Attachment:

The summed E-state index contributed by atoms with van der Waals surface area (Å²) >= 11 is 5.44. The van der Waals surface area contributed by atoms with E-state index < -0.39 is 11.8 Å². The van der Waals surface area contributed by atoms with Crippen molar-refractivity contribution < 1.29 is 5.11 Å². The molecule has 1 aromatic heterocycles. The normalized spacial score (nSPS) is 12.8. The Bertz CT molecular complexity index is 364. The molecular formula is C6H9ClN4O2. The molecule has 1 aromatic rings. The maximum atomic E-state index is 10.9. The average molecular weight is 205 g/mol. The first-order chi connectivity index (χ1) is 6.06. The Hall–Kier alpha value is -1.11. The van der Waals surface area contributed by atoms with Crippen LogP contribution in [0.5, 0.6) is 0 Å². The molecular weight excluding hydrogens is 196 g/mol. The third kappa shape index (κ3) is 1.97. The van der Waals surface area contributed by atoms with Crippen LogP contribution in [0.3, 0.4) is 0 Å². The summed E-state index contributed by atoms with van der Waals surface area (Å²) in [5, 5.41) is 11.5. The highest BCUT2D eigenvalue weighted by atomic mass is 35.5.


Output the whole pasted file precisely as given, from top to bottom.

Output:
The summed E-state index contributed by atoms with van der Waals surface area (Å²) >= 11 is 5.44. The van der Waals surface area contributed by atoms with E-state index < -0.39 is 11.8 Å². The van der Waals surface area contributed by atoms with Crippen molar-refractivity contribution < 1.29 is 5.11 Å². The molecule has 1 aromatic heterocycles. The normalized spacial score (nSPS) is 12.8. The Bertz CT molecular complexity index is 364. The molecular formula is C6H9ClN4O2. The molecule has 1 aromatic rings. The maximum atomic E-state index is 10.9. The average molecular weight is 205 g/mol. The first-order chi connectivity index (χ1) is 6.06. The Hall–Kier alpha value is -1.11. The van der Waals surface area contributed by atoms with Crippen LogP contribution in [0.5, 0.6) is 0 Å². The molecular weight excluding hydrogens is 196 g/mol. The third kappa shape index (κ3) is 1.97. The van der Waals surface area contributed by atoms with Crippen LogP contribution in [0.3, 0.4) is 0 Å². The summed E-state index contributed by atoms with van der Waals surface area (Å²) in [5, 5.41) is 11.5. The highest BCUT2D eigenvalue weighted by atomic mass is 35.5.